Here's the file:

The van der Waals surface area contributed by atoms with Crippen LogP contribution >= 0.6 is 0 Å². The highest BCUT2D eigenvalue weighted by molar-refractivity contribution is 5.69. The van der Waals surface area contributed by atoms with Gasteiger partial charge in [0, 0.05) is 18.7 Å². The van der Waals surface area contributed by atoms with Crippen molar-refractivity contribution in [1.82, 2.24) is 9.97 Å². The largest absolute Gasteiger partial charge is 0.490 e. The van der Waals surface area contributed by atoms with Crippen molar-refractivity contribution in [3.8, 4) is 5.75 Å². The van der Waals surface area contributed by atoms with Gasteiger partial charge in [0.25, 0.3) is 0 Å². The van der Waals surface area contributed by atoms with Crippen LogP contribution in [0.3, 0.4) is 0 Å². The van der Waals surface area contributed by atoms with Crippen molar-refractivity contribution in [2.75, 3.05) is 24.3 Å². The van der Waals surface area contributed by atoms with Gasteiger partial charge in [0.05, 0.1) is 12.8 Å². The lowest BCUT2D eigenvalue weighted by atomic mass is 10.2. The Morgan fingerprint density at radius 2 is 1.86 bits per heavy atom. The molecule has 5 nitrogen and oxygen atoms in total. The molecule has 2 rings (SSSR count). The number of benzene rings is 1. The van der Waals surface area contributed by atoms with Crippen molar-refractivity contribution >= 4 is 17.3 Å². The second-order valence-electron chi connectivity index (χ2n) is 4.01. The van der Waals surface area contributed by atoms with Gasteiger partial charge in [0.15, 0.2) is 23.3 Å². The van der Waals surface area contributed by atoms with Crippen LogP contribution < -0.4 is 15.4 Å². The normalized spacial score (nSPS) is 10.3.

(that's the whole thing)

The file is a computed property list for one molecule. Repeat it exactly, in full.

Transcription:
The van der Waals surface area contributed by atoms with Crippen LogP contribution >= 0.6 is 0 Å². The highest BCUT2D eigenvalue weighted by molar-refractivity contribution is 5.69. The van der Waals surface area contributed by atoms with Gasteiger partial charge in [0, 0.05) is 18.7 Å². The van der Waals surface area contributed by atoms with Crippen molar-refractivity contribution in [1.82, 2.24) is 9.97 Å². The largest absolute Gasteiger partial charge is 0.490 e. The van der Waals surface area contributed by atoms with Crippen molar-refractivity contribution in [3.8, 4) is 5.75 Å². The van der Waals surface area contributed by atoms with Gasteiger partial charge in [0.25, 0.3) is 0 Å². The van der Waals surface area contributed by atoms with Crippen LogP contribution in [0.3, 0.4) is 0 Å². The van der Waals surface area contributed by atoms with Crippen molar-refractivity contribution in [2.75, 3.05) is 24.3 Å². The van der Waals surface area contributed by atoms with Gasteiger partial charge in [0.05, 0.1) is 12.8 Å². The lowest BCUT2D eigenvalue weighted by atomic mass is 10.2. The Morgan fingerprint density at radius 2 is 1.86 bits per heavy atom. The molecule has 5 nitrogen and oxygen atoms in total. The molecule has 2 rings (SSSR count). The number of benzene rings is 1. The van der Waals surface area contributed by atoms with Crippen molar-refractivity contribution >= 4 is 17.3 Å². The second-order valence-electron chi connectivity index (χ2n) is 4.01. The van der Waals surface area contributed by atoms with Gasteiger partial charge in [0.15, 0.2) is 23.3 Å². The van der Waals surface area contributed by atoms with Crippen LogP contribution < -0.4 is 15.4 Å². The normalized spacial score (nSPS) is 10.3.